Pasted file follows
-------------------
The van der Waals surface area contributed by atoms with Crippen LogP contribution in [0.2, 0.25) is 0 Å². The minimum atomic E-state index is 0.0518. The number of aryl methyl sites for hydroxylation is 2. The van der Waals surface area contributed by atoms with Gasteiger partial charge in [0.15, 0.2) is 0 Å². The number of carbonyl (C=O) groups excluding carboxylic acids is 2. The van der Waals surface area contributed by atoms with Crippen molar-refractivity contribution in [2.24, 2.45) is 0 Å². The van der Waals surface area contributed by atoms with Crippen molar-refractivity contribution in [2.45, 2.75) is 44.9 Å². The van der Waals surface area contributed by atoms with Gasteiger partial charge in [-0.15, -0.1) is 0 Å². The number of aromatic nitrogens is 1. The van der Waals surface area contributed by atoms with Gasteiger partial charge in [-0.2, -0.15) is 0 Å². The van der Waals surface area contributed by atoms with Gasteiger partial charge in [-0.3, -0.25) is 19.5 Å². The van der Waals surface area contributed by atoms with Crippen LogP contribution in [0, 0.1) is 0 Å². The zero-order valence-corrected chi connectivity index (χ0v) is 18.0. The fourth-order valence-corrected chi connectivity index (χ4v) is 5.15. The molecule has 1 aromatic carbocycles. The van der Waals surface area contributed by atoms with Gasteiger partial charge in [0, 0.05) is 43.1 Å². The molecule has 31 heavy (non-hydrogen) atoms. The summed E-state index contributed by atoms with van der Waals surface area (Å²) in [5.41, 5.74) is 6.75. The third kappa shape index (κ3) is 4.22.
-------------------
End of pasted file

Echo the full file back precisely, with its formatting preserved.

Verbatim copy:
The van der Waals surface area contributed by atoms with Crippen LogP contribution in [0.2, 0.25) is 0 Å². The minimum atomic E-state index is 0.0518. The number of aryl methyl sites for hydroxylation is 2. The van der Waals surface area contributed by atoms with Gasteiger partial charge in [0.15, 0.2) is 0 Å². The number of carbonyl (C=O) groups excluding carboxylic acids is 2. The van der Waals surface area contributed by atoms with Crippen molar-refractivity contribution in [2.24, 2.45) is 0 Å². The van der Waals surface area contributed by atoms with Crippen molar-refractivity contribution in [2.45, 2.75) is 44.9 Å². The van der Waals surface area contributed by atoms with Gasteiger partial charge in [-0.15, -0.1) is 0 Å². The number of aromatic nitrogens is 1. The van der Waals surface area contributed by atoms with Gasteiger partial charge in [-0.2, -0.15) is 0 Å². The van der Waals surface area contributed by atoms with Gasteiger partial charge in [-0.3, -0.25) is 19.5 Å². The van der Waals surface area contributed by atoms with Crippen LogP contribution in [0, 0.1) is 0 Å². The zero-order valence-corrected chi connectivity index (χ0v) is 18.0. The fourth-order valence-corrected chi connectivity index (χ4v) is 5.15. The molecule has 1 aromatic carbocycles. The van der Waals surface area contributed by atoms with Gasteiger partial charge in [0, 0.05) is 43.1 Å². The molecule has 31 heavy (non-hydrogen) atoms. The summed E-state index contributed by atoms with van der Waals surface area (Å²) in [5.41, 5.74) is 6.75. The third kappa shape index (κ3) is 4.22.